"Consider sex (yes, I said it) -- the intense pleasure most participants derive from it is the reward for the excruciating pains of childbirth and hardships of the childrearing. Contrary to the wide-spread misunderstanding, the mainstream religions want us to have sex -- as much as possible. They just want it all to be for the purpose of reproduction, rather than simple self-indulgence."

    Pleasure isn't the reward, it's the enticement to get people to do the act and possibly make babies.

  • by mi (197448) <> on Thursday December 24, 2009 @01:51PM (#30545484) Homepage Journal

    And who are you to say what does and what doesn't constitute legitimately "earning" a form of pleasure that someone chooses to experience?

    Had you finished reading my post before replying to its beginning, you wouldn't have asked this question... In short, I'm not advocating legal ban on such undeserved pleasures, but express my disapproval of people indulging in them, for they will — and quickly — stop being helpful members of society or even family.

  • by Scrameustache (459504) on Thursday December 24, 2009 @01:51PM (#30545488) Homepage Journal

    I don't know about anyone else but every person I know who uses drugs on a regular basis is a complete moron

    You, of course, include caffeine in those drugs.

  • by Scrameustache (459504) on Thursday December 24, 2009 @01:59PM (#30545558) Homepage Journal

    Consider sex (yes, I said it) — the intense pleasure most participants derive from it is the reward for the excruciating pains of childbirth and hardships of the childrearing.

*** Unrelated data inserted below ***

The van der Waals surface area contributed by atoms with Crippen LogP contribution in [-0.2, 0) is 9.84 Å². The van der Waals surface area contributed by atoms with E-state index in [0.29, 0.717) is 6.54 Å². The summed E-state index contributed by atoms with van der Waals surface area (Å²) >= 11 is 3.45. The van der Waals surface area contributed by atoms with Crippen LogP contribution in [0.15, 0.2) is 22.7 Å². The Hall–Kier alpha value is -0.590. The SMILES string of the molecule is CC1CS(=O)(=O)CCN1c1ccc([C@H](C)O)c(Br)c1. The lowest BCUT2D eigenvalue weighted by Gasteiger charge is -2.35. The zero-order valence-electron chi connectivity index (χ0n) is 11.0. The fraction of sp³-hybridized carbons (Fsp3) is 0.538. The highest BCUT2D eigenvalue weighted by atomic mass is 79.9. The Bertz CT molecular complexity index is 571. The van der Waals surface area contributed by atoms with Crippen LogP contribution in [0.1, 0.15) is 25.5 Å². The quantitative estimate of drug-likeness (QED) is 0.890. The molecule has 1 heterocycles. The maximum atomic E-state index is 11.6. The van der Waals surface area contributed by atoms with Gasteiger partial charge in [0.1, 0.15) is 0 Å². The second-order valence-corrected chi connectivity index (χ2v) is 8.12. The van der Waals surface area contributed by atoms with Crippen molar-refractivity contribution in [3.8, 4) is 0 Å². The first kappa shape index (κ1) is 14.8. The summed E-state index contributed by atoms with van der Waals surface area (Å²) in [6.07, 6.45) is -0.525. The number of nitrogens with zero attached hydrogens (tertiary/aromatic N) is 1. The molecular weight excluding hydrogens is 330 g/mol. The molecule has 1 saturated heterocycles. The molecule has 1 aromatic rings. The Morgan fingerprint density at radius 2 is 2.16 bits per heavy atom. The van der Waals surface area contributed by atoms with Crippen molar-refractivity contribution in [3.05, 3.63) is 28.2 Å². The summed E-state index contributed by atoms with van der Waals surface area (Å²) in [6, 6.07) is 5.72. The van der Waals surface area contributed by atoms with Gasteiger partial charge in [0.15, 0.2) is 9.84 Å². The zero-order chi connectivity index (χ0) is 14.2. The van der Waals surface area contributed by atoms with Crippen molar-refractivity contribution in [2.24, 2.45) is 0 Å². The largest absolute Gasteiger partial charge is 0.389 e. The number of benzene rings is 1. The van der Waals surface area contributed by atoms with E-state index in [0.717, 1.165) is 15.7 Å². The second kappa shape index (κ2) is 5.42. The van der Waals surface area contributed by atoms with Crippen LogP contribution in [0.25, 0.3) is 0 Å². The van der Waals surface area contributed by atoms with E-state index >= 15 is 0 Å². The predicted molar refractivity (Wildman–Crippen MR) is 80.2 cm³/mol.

• by hey! (33014) on Thursday December 24, 2009 @02:02PM (#30545592) Homepage Journal

    I don't know about that. I was a teenager in the 70s when it was almost socially acceptable among people under 30 to smoke pot. I've known plenty of people who indulge fairly regularly (say on the order of once a week or even a bit more) who probably weren't much different than if they'd never used at all. It's dangerous to make such generalizations as "dope makes you a dope", because practically no generalization of that sort is *always* true. Often they can be true enough to be worth paying attention to without being *usually* true.

    I've also seen the other side, the people who effectively rewired their brains and lives around dope. It's very easy to do, because so much of what we as animals do is avoiding pain and seeking pleasure. As *humans*, we are driven by something more as well: dissatisfaction. The Pali word "dukka" which is often translated when discussion Buddhism as "suffering" might better be translated as "dissatisfaction". Most of the "suffering" in our life is not grand enough to be called "suffering". It's a niggling, persistent dissatisfaction with the things we thought would make us happy. The very low intellectual standards of people who are stoned are a consequence of easy satisfaction. They laugh at jokes that aren't funny because their standards of funny are low. They don't mind physical squalor because they are beyond dissatisfaction.

    It's a funny thing; pain, pleasure and dissatisfaction drive us as individuals, but they aren't there for *our* benefit. They improve us as a *species*. We may wish to subscribe to a philosophy of ethical egoism, but we're still constructed neurologically so the quality of our subjective experience serves the species. Surely it would be to our benefit to live a life devoid of pain and full of pleasure and satisfaction. Any counter argument to this is bound to rest on the benefit to society or to the species, not to us as individuals.

    It is conceivable that we could, in a sense, take charge of our lives, truly live them for ourselves, by using biomedical technology to control pain, pleasure, and over time even *dissatisfaction*. But I doubt in such a world read books. Why would we?